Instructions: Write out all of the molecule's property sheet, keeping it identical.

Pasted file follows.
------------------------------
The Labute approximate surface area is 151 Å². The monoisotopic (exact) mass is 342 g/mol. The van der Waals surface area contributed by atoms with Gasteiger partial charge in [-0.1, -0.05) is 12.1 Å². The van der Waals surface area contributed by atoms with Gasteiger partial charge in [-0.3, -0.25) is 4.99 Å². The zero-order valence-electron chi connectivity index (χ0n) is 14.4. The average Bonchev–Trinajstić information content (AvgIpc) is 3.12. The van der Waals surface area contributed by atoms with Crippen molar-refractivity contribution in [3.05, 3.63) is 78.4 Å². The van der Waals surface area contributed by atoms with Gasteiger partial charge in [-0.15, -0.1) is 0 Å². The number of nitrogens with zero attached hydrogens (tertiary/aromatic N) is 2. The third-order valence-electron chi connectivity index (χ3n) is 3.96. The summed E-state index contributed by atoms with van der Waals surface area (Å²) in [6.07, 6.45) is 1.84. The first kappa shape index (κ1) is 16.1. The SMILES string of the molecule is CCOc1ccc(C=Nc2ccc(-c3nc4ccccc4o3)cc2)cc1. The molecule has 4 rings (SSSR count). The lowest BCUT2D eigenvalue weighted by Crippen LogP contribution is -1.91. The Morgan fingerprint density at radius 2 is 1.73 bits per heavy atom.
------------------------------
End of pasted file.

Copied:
The Labute approximate surface area is 151 Å². The monoisotopic (exact) mass is 342 g/mol. The van der Waals surface area contributed by atoms with Gasteiger partial charge in [-0.1, -0.05) is 12.1 Å². The van der Waals surface area contributed by atoms with Gasteiger partial charge in [-0.3, -0.25) is 4.99 Å². The zero-order valence-electron chi connectivity index (χ0n) is 14.4. The average Bonchev–Trinajstić information content (AvgIpc) is 3.12. The van der Waals surface area contributed by atoms with Crippen molar-refractivity contribution in [3.05, 3.63) is 78.4 Å². The van der Waals surface area contributed by atoms with Gasteiger partial charge in [-0.15, -0.1) is 0 Å². The number of nitrogens with zero attached hydrogens (tertiary/aromatic N) is 2. The third-order valence-electron chi connectivity index (χ3n) is 3.96. The summed E-state index contributed by atoms with van der Waals surface area (Å²) in [6.07, 6.45) is 1.84. The first kappa shape index (κ1) is 16.1. The SMILES string of the molecule is CCOc1ccc(C=Nc2ccc(-c3nc4ccccc4o3)cc2)cc1. The molecule has 4 rings (SSSR count). The lowest BCUT2D eigenvalue weighted by Crippen LogP contribution is -1.91. The Morgan fingerprint density at radius 2 is 1.73 bits per heavy atom.